A Chinese reporter in the wrestling hall of the Jakarta Convention center is searching for colour in his daily report. He seemed to have found it in an Indian woman - Vinesh Phogat - who had just won gold for her country in the 50kg event. Something about the name of the first Indian woman to have won an Asian gold seems familiar to him. He opens Baidu on his laptop and sees a picture of the Chinese language poster of the film 'Dangal'. The Aamir Khan biopic on the Phogat sisters and their father was a surprise hit in China last year.
"Is that her?" he asks.
Not those Phogats, he is told. They are actually actors depicting her cousins Geeta and Babita. When the movie was thought of a couple of years ago, Vinesh was just one of the seven Phogat sisters. Her accomplishments then perhaps did not warrant a place in the script as much as her elders who won some of India's earliest, and most important, international medals.
But who can now argue that Vinesh Phogat does not deserve a movie of her own? She is not one of the Phogat sisters anymore. She is the Phogat sister. Hers is the perfect comeback story. An athlete with great talent, laid low just as she was poised to make the jump to greatness. Dark days of struggle followed. Then on Monday came the moment of redemption.
No Indian woman had ever won a gold medal at the Asian Games, before the 24-year-old Vinesh clinched victory on Monday. It's likely few will ever win it in more emphatic fashion. Vinesh dropped all of four points over the course of her 17-minute campaign against opponents. Only two of her wins even went the six minute distance.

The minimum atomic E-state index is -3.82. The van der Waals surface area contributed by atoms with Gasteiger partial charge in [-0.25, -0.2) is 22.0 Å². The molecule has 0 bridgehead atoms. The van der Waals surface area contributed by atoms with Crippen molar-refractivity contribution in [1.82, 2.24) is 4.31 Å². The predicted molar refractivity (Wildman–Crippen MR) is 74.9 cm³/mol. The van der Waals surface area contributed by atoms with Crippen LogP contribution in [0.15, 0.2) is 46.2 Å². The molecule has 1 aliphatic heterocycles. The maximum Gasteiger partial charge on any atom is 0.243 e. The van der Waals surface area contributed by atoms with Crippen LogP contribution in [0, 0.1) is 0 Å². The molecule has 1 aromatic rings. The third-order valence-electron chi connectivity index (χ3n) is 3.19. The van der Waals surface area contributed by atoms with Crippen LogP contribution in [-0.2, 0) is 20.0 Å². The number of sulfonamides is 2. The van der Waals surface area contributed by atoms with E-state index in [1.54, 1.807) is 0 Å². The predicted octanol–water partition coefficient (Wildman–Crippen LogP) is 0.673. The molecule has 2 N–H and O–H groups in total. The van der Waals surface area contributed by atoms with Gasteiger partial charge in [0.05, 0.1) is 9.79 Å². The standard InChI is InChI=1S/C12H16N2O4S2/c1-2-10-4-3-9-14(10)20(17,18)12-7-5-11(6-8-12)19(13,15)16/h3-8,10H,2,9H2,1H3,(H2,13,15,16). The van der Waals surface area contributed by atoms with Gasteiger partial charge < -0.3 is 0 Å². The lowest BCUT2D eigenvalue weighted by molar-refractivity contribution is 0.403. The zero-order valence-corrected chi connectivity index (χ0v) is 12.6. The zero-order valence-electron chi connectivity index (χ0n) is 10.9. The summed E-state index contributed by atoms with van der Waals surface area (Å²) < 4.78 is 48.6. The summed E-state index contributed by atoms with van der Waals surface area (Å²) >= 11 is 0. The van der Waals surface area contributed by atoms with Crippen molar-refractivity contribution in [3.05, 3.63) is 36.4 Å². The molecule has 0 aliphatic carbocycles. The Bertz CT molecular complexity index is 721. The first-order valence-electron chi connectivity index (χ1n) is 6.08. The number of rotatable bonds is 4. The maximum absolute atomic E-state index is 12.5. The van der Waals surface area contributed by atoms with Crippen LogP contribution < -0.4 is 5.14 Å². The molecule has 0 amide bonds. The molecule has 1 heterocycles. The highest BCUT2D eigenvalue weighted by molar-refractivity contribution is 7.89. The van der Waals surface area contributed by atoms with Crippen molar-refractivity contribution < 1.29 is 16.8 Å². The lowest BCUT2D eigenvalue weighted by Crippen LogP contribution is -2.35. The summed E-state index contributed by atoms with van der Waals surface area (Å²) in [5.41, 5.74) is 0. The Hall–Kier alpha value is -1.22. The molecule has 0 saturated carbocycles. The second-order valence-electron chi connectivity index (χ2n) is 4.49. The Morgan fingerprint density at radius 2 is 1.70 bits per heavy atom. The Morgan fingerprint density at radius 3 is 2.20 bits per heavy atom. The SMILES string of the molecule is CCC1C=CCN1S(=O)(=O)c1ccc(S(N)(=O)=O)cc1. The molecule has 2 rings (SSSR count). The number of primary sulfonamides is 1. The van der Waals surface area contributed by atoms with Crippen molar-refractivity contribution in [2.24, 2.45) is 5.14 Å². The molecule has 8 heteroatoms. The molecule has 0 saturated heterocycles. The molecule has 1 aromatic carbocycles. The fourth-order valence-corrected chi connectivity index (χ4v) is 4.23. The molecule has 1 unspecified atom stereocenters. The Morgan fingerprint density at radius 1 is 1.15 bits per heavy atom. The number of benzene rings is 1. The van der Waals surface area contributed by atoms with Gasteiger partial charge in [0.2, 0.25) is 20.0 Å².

The first one was poetic justice, for it came against China' Sun Yanan. Two years ago, at the quarterfinals of the Rio Olympics, it was the bout against Yanan which set in motion Vinesh's entire saga of struggle and redemption. With multiple medals at the Asian level, Yanan was considered the standard bearer of the women's division.
The bout and seemingly, her career, had ended abruptly with an agonising injury. Vinesh had lunged and Yanan defended. In the ensuing tangle of limbs, Vinesh's knee twisted until nearly every one of the ligaments on her left knee snapped. A very public injury, viewed by millions on TV, was followed by a very lonely rehabilitation.
"At that time I felt my wrestling career was over. I had seen people who had that injury and had struggled to return. I felt it would be the same with me," Vinesh had said.
Rehabilitation over the course of nine months would be a slow and doubt-filled process. Those were dark days. It was depressing for Vinesh to even appear in public on a wheelchair. It took every ounce of her monumental self-belief to get her though it.
"If outsiders could only understand the effort that goes into a comeback like this, they would appreciate it for more than that, it shows the character of the athlete," says Wayne Lombard, a current physiotherapist with the Indian hockey team who had worked with Vinesh during her rehabilitation.
Vinesh eventually did get through the toughest period of her career. "Injury is hard for every athlete. It's hard both physically and emotionally to come back from injury. But they say sometimes injury makes you stronger. I think that was true for me."